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At the week I was, as often is the case as a direct access immigration barrister, called upon to make a telephone injunction in order to prevent someone being removed from the United Kingdom. This case, like the last one, was successful, however the removal directions were cancelled with some four hours to go before the flight was scheduled to leave.

The case was unusual, but not unique, in that that the Applicant in this case had an outstanding appeal. The background is as follows. The Applicant had come into the United Kingdom lawfully as a student and met and was due to marry an EU national. At their wedding the HO arrested both of them. If this was not shocking enough, given that this is plainly a genuine relationship, the Secretary of State compounded the illegality by detaining both parties and setting removal directions for the non EU national as well as serving enforcement papers on the EU national.

The Applicant lodged an appeal. The appeal carried with it by virtue of, inter alia, Regulations 26 of the Immigration (EEA) Regulations 2006, Sections 82, 84, 92 of the Nationality, Immigration and Asylum Act 2002 (“the 2002 Act”), an in country right of appeal. Section 78 of the 2002 Act makes it illegal for the Secretary of State to remove someone while they have an appeal outstanding.

Notwithstanding that the appeal had been lodged and several letters sent threatening judicial proceedings the Secretary of State not only set removal directions but sought to enforce them on Saturday evening.

As a result of the Secretary of State’s actions judicial review proceedings were lodged on Thursday. This should have had the effect of cancelling the removal directions as per the Secretary of State’s own guidance (Section 6 of Chapter 60 of the Enforcement Instruction Guidance).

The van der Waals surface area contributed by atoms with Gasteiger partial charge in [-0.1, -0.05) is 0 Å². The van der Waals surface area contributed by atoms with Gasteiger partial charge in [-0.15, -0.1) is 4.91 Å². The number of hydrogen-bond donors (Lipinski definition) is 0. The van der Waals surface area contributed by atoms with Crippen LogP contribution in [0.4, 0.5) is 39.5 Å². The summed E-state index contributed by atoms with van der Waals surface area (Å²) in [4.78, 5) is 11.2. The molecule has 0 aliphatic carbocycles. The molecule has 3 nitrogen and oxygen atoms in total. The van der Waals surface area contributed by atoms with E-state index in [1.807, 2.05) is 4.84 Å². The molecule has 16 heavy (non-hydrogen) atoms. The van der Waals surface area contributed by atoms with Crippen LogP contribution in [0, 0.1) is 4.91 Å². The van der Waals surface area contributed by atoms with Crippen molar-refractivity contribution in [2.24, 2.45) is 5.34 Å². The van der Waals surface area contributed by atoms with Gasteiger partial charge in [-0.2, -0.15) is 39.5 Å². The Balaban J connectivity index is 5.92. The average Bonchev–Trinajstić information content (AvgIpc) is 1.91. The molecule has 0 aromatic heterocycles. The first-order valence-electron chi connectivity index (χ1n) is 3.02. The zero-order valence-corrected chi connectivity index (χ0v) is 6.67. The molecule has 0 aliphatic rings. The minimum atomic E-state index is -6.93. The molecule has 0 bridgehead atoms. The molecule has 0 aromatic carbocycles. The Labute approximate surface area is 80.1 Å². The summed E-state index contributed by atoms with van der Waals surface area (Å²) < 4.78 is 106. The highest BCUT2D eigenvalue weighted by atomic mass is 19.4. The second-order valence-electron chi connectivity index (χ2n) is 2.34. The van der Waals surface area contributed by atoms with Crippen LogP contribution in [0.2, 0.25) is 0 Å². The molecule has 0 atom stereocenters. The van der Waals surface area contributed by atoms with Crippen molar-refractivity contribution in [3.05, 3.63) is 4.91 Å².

The Secretary of State however refused to cancel the removal directions and stated that the case would only be reviewed at 1600 which was 2 hours prior to the departure time.

This was plainly not sufficient time to properly obtain an injunction by telephone and was liable to lead to a complaint should the Judge consider that the application had been left too late.

I proceeded to draft submissions to support the telephone injunction and called the out of hours number. The clerk to the Judge was very helpful and at around 1400 the Secretary of State finally accepted that the removal could not lawfully proceed and cancelled the removal directions.

It seems clear to me given the current hardened position adopted by the Secretary of State that it was highly likely that had not the judicial review claim been lodged and had not the telephone injunction been commenced that the client would have been removed.

A further consequence it seems to me is that the client was arguably unlawfully detained prior to effect his removal. The law is quite clear in this regard, detention is only lawful in circumstances where it is for a proper purpose. In this case he was being detained to enforce his removal in circumstances where he could not be lawfully removed. I have noticed a pattern in this regard and will post further on this issue, unlawful detention, in the next few days.

I would urge anyone who is facing removal in this sort of case or indeed any sort of case or the family member of anyone to obtain prompt and proper legal advice. I am available at all times to deal with this sort of crisis and am always happy to help if I can.

Paul Turner is a highly regarded direct access immigration barrister practising from Mansfield Chambers, the Chambers of Michael Mansfield QC, 5 Chancery Lane, London, WC2A 1LG and a door tenant at 39 Park Square Leeds LS1 2NU and is licensed by the Bar Council to provide advice and representation directly to the public.